Here in Botswana BTC definitely provides the best rural coverage: Mascom and Orange are a waste of time if you are camping.

A pocket modem (bought in Swaziland) has worked quite well for many years, but if you are hiring a car the rental company might offer you a modem with external antennae and this will definitely give you better internet connectivity. You can't expect gigabit per second internet speeds here - 1 megabit per second is a luxury even in a town unless you get up before dawn.

Hope this helps, Graeme

5. Posted by tfreese1 (Budding Member 6 posts) 1y Star this if you like it!

Thanks so much for the detailed reply...very helpful and explains why I am having issues finding a good solution. It may happen that I am just out of service for a few days at a time if it is too difficult to get a SIM (registered SIM) in certain locations.

I have the backup of being able to pay $10 a day for my AT&T for international access but not sure how good that will be here, and its expensive for a 2 month trip!

Appreciate your response.


6. Posted by berner256 (Moderator 1627 posts) 1y Star this if you like it!

If you're in the United States get a subscription to Google Fi, which provides cellular access in 200+ countries and territories. No contract is needed and it works best with most Android phones. You have to use it primarily in the United States (at least 60 percent of the year). Exceed that amount and overseas data service is suspended until you automatically reactivate the account by using it again in the U.S. However, phone and messages continue to work overseas. I use Google Fi while traveling and haven't had any problems connecting to cellular service around the globe, except in countries and regions where the government is the sole provider of telecommunications. The price is reasonable. There are several plans. As a traveler who visits multiple countries on a single trip, Google Fi works for me. There's no need to buy and activate SIM cards. In the U.S. Google Fi uses the networks of T-Mobile and U.S. Cellular.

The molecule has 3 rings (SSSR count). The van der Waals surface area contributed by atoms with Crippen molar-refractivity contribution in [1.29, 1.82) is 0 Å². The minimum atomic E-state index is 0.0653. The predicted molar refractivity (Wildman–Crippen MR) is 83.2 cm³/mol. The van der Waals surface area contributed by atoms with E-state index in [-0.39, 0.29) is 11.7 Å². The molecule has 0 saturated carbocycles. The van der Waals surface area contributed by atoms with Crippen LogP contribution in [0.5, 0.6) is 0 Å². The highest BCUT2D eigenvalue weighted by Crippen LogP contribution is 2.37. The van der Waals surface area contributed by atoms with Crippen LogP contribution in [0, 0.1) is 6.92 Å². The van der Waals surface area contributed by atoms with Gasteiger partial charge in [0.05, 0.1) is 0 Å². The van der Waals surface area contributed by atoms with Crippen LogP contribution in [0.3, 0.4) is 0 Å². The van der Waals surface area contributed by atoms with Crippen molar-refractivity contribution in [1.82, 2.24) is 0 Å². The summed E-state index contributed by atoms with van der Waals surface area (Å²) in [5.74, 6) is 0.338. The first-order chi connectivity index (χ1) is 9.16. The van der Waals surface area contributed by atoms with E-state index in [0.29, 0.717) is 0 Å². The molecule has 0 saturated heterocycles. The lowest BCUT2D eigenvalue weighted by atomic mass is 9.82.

[ Edit: Edited on 23 Jan 2023, 23:25 GMT by berner256 ]

7. Posted by tfreese1 (Budding Member 6 posts) 1y Star this if you like it!

Thanks for that. Unfortunately I use AT&T with iphone. So probably won't work for me. Definitely this will be a consideration if and when I update phone/plan!

8. Posted by berner256 (Moderator 1627 posts) 1y Star this if you like it!

Consider buying an inexpensive Android phone and subscribing to Google Fi for a month or two, then canceling. When traveling overseas again use the same setup. Google Fi also works with iPhones but not as well as with Android ones. Since the service is only available to U.S. residents, Google Fi enables you to access certain Web sites, such as Facebook, in China, where it is banned. I've uploaded photos to Facebook in China, including Tibet, while using Google Fi there. Several inexpensive Android phones, preinstalled with Google Fi service, currently are offered on its Web site. For example, a Samsung AO3s sells for US$9.99 and a Moto g power (2022) sells for $49.99. Google Fi has three plans. The cheapest costs $17 per month, excluding taxes and fees, with $10 for each gigabyte of data. You can cancel at any time since there are no contracts. In my view, it is now essential more than ever to travel with a mobile phone with data access. The need for information is greater. For example, airlines now more frequently change or cancel flights. Free Wi-Fi isn't available everywhere. Consider communications, like visas and travel insurance, part of the necessary costs of travel.

[ Edit: Edited on 24 Jan 2023, 12:00 GMT by berner256 ]